Why I Like Electric Politics
Props to George Kenney and his Electric Politics podcast, and Dr. David Kanin. I’ve commented on a few sites over the years, and given and taken my fair share of abuse. Once in awhile, an exchange is fruitfully consummated. But, I’ve now received two emails from Kanin. The exchange almost gives me hope about the communicative potential of the internet – almost.
One reason I found Kanin’s original presentation compelling – and why I listen to Kenney generally – is something Stephen M. Walt argued in “The Relationship between Theory and Policy in International Relations“:
“The gap between theory and policy can be narrowed only if the academic community begins to place greater value on policy-relevant theoretical work.”
And, so Kanin’s background as an Intelligence Analyst and strong opinions underscores how much I had to listen to Kenney’s interview. I wasn’t disappointed, and I posted a comment. A few days later, Kanin responded by email.
There is no “the” International Community,” but rather an overlapping soup of almost liquid sets of interest communities. National/ethnic, religious, national, economic, virtual, and other sets of people compete for resources and ideological pride of place. The various actors (states, sects, classes, religious authorities, etc.) in the Muslin world, for example, are in the midst of discovering a sense of global agency they have not enjoyed since Napoleon invaded Egypt in 1798 (this was a traumatic assault on an Ottoman hold on Egypt that since 1517 had legitimized the Sultan’s claim to be Caliph–with Egypt came control over the Holy places of Mecca and Medina).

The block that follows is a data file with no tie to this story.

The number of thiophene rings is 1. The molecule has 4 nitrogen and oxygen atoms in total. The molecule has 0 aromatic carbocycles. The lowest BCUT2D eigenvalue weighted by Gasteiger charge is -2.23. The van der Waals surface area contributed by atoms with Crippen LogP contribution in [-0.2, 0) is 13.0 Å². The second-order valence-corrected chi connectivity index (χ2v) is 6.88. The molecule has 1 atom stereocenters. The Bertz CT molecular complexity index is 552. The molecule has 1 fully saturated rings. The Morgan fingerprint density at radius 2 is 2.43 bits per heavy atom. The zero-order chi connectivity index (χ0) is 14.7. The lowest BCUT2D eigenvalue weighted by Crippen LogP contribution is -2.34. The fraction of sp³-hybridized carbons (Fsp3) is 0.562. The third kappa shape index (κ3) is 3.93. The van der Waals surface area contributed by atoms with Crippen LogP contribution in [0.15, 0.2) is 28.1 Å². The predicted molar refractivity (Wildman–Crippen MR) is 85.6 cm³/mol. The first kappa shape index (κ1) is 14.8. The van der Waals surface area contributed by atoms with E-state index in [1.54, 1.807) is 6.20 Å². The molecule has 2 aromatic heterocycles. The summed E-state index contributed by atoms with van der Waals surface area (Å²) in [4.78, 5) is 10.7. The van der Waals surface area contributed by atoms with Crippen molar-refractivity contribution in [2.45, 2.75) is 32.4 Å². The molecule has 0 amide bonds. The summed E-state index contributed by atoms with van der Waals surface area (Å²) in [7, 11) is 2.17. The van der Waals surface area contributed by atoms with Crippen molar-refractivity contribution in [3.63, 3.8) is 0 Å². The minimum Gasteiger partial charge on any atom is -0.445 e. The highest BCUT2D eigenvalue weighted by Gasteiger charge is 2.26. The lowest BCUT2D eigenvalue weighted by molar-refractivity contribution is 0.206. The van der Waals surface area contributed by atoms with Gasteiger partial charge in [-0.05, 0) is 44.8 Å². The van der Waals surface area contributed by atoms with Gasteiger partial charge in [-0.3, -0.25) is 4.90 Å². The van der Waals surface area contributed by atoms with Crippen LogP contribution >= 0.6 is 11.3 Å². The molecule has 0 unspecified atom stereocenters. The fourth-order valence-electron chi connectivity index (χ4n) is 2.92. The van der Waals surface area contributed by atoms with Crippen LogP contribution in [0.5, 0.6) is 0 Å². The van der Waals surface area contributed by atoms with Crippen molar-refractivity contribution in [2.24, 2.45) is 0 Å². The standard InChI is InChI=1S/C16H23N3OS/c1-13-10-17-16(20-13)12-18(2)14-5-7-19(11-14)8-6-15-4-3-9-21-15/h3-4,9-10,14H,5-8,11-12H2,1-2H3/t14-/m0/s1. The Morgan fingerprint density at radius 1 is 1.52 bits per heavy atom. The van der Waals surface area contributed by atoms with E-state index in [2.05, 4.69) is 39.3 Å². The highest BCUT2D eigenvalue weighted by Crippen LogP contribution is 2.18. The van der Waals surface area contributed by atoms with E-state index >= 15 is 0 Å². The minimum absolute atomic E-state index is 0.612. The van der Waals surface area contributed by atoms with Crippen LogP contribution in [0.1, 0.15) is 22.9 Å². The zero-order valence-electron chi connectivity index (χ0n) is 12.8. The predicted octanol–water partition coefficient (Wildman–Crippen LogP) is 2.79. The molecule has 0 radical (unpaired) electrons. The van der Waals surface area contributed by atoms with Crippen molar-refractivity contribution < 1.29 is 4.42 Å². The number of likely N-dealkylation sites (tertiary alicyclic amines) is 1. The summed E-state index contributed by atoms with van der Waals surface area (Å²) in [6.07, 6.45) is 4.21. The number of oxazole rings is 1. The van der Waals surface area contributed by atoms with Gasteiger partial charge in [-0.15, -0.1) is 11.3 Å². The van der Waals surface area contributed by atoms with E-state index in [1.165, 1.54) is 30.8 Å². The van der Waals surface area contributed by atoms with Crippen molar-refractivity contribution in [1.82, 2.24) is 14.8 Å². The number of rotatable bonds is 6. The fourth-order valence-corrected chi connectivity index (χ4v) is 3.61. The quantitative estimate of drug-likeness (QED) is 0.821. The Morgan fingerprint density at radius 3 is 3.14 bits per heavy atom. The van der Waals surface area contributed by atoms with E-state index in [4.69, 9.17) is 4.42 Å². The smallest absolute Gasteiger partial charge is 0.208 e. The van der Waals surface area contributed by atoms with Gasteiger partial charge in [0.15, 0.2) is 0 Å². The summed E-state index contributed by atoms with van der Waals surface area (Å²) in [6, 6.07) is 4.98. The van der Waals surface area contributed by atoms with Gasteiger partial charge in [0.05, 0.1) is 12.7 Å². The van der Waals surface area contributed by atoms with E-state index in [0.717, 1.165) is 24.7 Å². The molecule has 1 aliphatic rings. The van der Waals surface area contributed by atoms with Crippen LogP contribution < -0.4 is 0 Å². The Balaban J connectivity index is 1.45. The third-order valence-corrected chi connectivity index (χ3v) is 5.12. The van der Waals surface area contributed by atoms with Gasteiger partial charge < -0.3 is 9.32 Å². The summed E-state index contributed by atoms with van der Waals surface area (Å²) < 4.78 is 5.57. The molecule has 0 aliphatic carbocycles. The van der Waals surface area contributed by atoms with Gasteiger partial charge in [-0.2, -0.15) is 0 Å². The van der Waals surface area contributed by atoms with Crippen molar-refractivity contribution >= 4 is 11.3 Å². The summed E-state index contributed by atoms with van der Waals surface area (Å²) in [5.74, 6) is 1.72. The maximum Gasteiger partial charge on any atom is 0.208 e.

Similarly, China’s inexorable rise shatters the hegemony of the European and US “Wests” (in my view there have been seven distinct “Wests” since that same Napoleonic adventure). China, Russia, muscular Islam, and other “International Communities” will compete and cooperate with a still-important US in ways that will not fit with the prevailing conventional wisdom of liberal internationalism, “realism,” or the other usual ways of thinking about the world.
I responded by email:
I appreciate your skepticism about the major paradigms in IR. It appears as if your hypothesis is a kind of cyclical theory similar to Geoge Modelski‘s? Is this a useful observation?
I received a response by email today:
I don’t have much interest in international relations theory, much of which–in my view–relies on serial caricatures that explains some but not enough of what goes on in our lava lamp world. for me, history, anthropology, philosophy, and psychology (not to mention that part of economics that describes material interests and markets) are more useful.
I admire that skepticism, but only as much as it points to some sort of resolution about what it is humans can’t, and perhaps, can know about the social sphere. I’m skeptical the result is that awesome, or even convenient. It could prompt a Homer Simpson moment. But, even that would be preferable to turf warfare between policy-makers and experts. Kanin’s response is a good example of how, in Walt’s terms, the complexity of policy-makers’ experience and the abstruseness of theoretical work clash. But also, taken as theory, Kanin’s skepticism has turned on realism. Instead of Morgenthau’s tidy hierarchy of social knowledge he touched briefly upon in “Six Principles of Political Realism”. Kanin has put them all back into the mix and called for a reappraisal. I was also interested in Kanin’s skepticism about the value of political moderates for building consensus between the US and Muslim communities. Implicit in the hope that moderates can build a bridge over warring partisans is the notion of a common humanity with common interests. Kanin’s observations point to a less ambitious and more flexible approach that doesn’t assume any common values.
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Filed under: Academia, Podcasts, Politics, Social Science, USA Tagged: david kanin, electric politics, george kenney, international relations, stephen walt